This book is about the grocery store. About the people who work there and the routes of supply that define it. It is the product of five years of research, hundreds of interviews, and thousands of hours tracking down and working alongside the buyers, brokers, marketers, and managers whose lives and choices define our diet. The five years were a time of dramatic upheaval. Walmart seized organics. Amazon seized Whole Foods. The promise of automation loomed over trucking. Minimum wage laws shifted, giving employees the promise of a new salary floor. Yet, what I found, whether talking to Whole Foods executives about the Amazon deal or to new Amazon employees as they stocked shelves, was that during this upheaval the most primal drives in the industry weren’t so much disrupted as elevated and laid bare.
What emerged is a fascinating and largely hidden world. In 2018, Americans spent $701 billion at supermarket- style grocery stores, still our largest food expenditure by a wide there are 38,000 of these stores across this land, and the average adult will spend 2 percent of their life inside one. They are the interface most familiar and least understood in our food system: bland to the point of invisibility, so routine they blur into background. And yet the grocery store exists as one of the only places where our daily decisions impact—make us complicit in—a system have come in equal parts to scorn and see as savior. We’ve been happy to let more impersonal aspects of our food system—from industrialized slaughterhouses to farm bill subsidies—take up the share of investigation and critique. But to understand how and why our food gets to us in the form it does, the grocery store is a powerful entry point. It is not only the way that most of us are introduced to the system, tagging along with Mom as she shops, it is perhaps the best opportunity to understand the system on the terms of the people who operate it on our behalf.
In the retail store, the deboned bulk chilled chicken breasts, or Granny Smith apples, or long fillets of frozen salmon, or whatever other food you want to imagine—arrive in their cardboard boxes, vacu-sealed in a marvel of plastic packaging, and when you click your box cutter down and reach to take them out, they cease being food. Another transformation has occurred; they are product now. Merchandise. SKUs. Listen to the retail managers and assistant managers talk among themselves: the word “food” doesn’t come up; it is an irrelevant, unhelpful, even illogical way to discuss the work of a grocery. To these men it is always product. And so, an item within the grocery matrix loses its identity as food and becomes product. It is liberated; its transformation is no less critical to the project of civilization. Now it is defined by the cubic inches of its packaging, its price per unit, and the velocity of its sales. It is not until much later, the moment the customer comes pushing their cart down the aisle and reaches out for that Styrofoam tray, that our chicken becomes food again. It is a tenuous thing, but suddenly it has a new owner and a new meaning; now it will be eaten, and everything that matters about it has changed to reflect that fact.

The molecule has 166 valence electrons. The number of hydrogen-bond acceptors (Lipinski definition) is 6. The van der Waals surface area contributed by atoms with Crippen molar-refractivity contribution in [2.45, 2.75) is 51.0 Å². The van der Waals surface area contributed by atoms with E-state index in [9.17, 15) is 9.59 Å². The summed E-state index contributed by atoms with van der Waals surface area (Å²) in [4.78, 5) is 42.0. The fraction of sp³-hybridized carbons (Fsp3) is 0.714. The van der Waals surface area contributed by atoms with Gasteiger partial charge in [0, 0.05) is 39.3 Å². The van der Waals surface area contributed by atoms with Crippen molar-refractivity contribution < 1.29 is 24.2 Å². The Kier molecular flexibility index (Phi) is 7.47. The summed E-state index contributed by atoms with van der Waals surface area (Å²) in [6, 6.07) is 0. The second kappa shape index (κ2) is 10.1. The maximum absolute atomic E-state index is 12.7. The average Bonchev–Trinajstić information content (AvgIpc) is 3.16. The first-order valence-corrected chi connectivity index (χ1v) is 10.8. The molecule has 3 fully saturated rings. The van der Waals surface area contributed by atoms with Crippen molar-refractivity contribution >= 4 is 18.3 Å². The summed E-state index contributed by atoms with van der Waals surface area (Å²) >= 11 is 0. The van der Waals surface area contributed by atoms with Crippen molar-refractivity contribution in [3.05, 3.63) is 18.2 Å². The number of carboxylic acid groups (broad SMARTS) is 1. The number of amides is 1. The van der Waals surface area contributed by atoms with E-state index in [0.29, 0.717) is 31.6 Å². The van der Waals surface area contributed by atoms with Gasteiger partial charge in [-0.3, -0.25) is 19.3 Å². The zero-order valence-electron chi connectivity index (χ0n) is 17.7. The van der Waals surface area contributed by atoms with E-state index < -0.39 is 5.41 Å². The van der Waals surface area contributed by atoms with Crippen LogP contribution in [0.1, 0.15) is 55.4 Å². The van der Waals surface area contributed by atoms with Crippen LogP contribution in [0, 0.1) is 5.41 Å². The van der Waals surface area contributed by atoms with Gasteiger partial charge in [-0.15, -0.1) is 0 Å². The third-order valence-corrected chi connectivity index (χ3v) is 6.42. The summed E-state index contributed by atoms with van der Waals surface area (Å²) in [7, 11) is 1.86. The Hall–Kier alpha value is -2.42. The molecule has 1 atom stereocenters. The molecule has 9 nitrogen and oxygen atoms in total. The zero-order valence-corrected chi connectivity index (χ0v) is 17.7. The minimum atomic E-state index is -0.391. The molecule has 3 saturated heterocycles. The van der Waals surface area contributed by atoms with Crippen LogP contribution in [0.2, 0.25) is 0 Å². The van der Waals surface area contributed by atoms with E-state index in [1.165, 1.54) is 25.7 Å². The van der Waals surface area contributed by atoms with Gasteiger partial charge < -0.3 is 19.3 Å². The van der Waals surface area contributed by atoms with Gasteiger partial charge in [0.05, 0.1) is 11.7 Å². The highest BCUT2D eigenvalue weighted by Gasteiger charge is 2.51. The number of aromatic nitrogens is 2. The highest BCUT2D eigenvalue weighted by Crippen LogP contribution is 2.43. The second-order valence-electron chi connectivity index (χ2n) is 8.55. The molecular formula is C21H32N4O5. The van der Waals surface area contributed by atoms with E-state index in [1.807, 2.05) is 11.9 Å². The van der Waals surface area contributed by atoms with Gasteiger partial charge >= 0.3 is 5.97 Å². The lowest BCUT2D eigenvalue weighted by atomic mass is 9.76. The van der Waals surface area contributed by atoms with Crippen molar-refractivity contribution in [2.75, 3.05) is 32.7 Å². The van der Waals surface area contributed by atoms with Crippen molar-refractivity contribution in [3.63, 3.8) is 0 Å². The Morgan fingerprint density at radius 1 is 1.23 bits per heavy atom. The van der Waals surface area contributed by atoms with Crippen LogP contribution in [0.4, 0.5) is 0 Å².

And when you start digging into precisely how the people in grocery think, you find one thing open and waiting in the center: the maw. That voracious, devouring hole we feed three to thirty times a day, swallowing and salivating and stuffing, ceaseless in its demands right up to the point we lie in a hospital bed and it gets temporarily assisted by a polyurethane tube. The maw to me, like the sun above interfacing with the chloroplasts below the leaf, is more than just a mouth: it is a secular revelation, a complex of destruction and creativity, anchored in need. It is the sensory cells of the gut. The neuronal charge to acquire. The curiosities, comforts, and cravings we convince ourselves are necessities. It—like the Vedic concept of Self/ self—comes in the universal as well as the personal, each of our unique pie holes mere tributaries to some more tremendous vortex right at the heart of the human project. And it is this maw more than anything that animates the wonks in the grocery back room, poring over their spreadsheets, deciding how to stock our shelves. More than greed, health, altruism, grocery wants to serve. The fact that we make serving that need so complicated, the fact that it ends in the contradiction that is the Whole Foods fish counter, beautiful and vile at the same time, should not be an invitation to scorn the system—or ourselves— but an opportunity for introspection and perhaps even growth. And ultimately it should upend our perception of grocery to remember it isn’t about food, it never has about food— food is the business of eating— grocery, we’ll see, completely different; it’s the business of desire.